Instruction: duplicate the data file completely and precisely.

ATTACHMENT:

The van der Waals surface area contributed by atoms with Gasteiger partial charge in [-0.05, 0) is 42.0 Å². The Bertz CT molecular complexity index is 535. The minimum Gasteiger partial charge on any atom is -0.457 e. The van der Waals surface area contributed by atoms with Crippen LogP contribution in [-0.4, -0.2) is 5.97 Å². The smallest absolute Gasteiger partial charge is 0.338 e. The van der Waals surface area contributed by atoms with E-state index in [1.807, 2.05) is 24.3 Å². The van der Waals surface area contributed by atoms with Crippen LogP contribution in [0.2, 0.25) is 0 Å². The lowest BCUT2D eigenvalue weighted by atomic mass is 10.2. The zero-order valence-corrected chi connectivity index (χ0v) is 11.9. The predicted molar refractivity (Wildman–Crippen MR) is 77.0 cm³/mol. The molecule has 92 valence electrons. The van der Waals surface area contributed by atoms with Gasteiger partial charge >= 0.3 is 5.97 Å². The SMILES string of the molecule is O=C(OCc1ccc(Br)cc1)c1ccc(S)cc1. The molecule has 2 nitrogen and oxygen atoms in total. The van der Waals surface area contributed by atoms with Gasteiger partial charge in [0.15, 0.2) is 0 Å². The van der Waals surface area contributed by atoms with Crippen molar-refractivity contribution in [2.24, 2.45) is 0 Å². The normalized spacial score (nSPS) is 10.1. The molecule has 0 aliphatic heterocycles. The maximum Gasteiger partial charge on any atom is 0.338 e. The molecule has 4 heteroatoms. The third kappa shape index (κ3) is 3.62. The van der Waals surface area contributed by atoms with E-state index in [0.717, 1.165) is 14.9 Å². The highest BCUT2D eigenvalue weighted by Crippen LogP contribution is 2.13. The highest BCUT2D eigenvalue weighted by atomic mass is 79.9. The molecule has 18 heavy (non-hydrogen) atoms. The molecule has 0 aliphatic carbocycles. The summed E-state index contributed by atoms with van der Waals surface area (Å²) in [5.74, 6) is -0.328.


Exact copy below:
The van der Waals surface area contributed by atoms with Gasteiger partial charge in [-0.05, 0) is 42.0 Å². The Bertz CT molecular complexity index is 535. The minimum Gasteiger partial charge on any atom is -0.457 e. The van der Waals surface area contributed by atoms with Crippen LogP contribution in [-0.4, -0.2) is 5.97 Å². The smallest absolute Gasteiger partial charge is 0.338 e. The van der Waals surface area contributed by atoms with E-state index in [1.807, 2.05) is 24.3 Å². The van der Waals surface area contributed by atoms with Crippen LogP contribution in [0.2, 0.25) is 0 Å². The lowest BCUT2D eigenvalue weighted by atomic mass is 10.2. The zero-order valence-corrected chi connectivity index (χ0v) is 11.9. The predicted molar refractivity (Wildman–Crippen MR) is 77.0 cm³/mol. The molecule has 92 valence electrons. The van der Waals surface area contributed by atoms with Gasteiger partial charge >= 0.3 is 5.97 Å². The SMILES string of the molecule is O=C(OCc1ccc(Br)cc1)c1ccc(S)cc1. The molecule has 2 nitrogen and oxygen atoms in total. The van der Waals surface area contributed by atoms with Gasteiger partial charge in [0.15, 0.2) is 0 Å². The van der Waals surface area contributed by atoms with Crippen molar-refractivity contribution in [2.24, 2.45) is 0 Å². The normalized spacial score (nSPS) is 10.1. The molecule has 0 aliphatic heterocycles. The maximum Gasteiger partial charge on any atom is 0.338 e. The molecule has 4 heteroatoms. The third kappa shape index (κ3) is 3.62. The van der Waals surface area contributed by atoms with E-state index in [0.717, 1.165) is 14.9 Å². The highest BCUT2D eigenvalue weighted by Crippen LogP contribution is 2.13. The highest BCUT2D eigenvalue weighted by atomic mass is 79.9. The molecule has 18 heavy (non-hydrogen) atoms. The molecule has 0 aliphatic carbocycles. The summed E-state index contributed by atoms with van der Waals surface area (Å²) in [5.74, 6) is -0.328.